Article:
Mumbai: The Pulwama attack on February 14 continues to have multiple repercussions across political, economic and social dimensions. The latest one being the massive outflow of foreign funds following the same.
Foreign Institutional Investors (FIIs) -- which profoundly influence investor sentiments at the bourses given its substantial sum -- pulled out over Rs 3,000 crore in just three days after the attack.
But in the comparable period, the Domestic Institutional Investors (DIIs) maintained their support pumping Rs 4,353.84 crore into the market.
"Tensions between India and Pakistan always makes the market volatile. FIIs are net sellers post this development because they wanted to protect their portfolio," said Debabrata Bhattacharjee, Head of Research, CapitalAim.
DIIs are awaited and looking at this as an opportunity to invest in a quality stock with fair valuation, he added.
Though the size of India and Pakistan trade is limited, markets tend to get affected more by investor sentiment than actual numbers. Since the attack, India has taken a tough stance and outright combat may still be on the cards.
Analysts have said that traders are closely looking at India's stance in response to the attack, which has been nothing less than aggressive. Since the attack, India has revoked the Most Favoured Nation (MFN) status given to Pakistan and imposed a 200 per cent import duty on its goods.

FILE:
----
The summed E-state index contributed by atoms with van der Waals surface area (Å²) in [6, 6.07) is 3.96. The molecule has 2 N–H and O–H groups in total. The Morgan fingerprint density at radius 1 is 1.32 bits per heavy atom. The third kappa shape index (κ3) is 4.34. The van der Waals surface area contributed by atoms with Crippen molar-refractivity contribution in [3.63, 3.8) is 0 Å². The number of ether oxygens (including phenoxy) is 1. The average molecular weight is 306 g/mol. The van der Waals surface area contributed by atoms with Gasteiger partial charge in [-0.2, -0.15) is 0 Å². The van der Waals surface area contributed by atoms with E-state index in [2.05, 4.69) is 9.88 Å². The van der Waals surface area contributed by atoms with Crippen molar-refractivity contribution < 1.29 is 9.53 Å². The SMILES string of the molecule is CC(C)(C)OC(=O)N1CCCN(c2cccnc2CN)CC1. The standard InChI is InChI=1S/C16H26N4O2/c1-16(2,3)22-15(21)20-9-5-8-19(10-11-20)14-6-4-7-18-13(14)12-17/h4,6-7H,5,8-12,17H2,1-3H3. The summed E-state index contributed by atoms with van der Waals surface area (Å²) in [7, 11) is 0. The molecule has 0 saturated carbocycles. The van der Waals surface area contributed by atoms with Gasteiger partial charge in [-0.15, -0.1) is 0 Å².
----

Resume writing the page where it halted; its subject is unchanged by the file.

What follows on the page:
"While political relations between the two countries have most certainly influenced trade, it is important to note that no measures having a direct negative impact on trade were adopted by the two countries unlike instances in the past when political skirmishes led to adopting measures which restricted trade," a working paper by ICRIER said last year.
The reversal of trend was visible as FIIs got a major boost earlier in February. Along with the overall equity market, the FIIs reacted positively to the Interim Budget and the rate cut by the Reserve Bank of India.
However, Deepak Jasani of HDFC Securities anticipates a stable foreign inflow in the upcoming trade sessions. A strong reason for this, Jasani added was the "favourable interest rate scenario".
Besides, Bhattacharjee said that if FIIs are on selling mode then market will correct from current levels because they have a strong presence in Indian Equity Market.
A notable exception came on Friday, with the Rs 6,122.41 crore inflow, the highest this month but experts said it would not mean a reversal in trend as it came amid the Kotak Bulk Deal.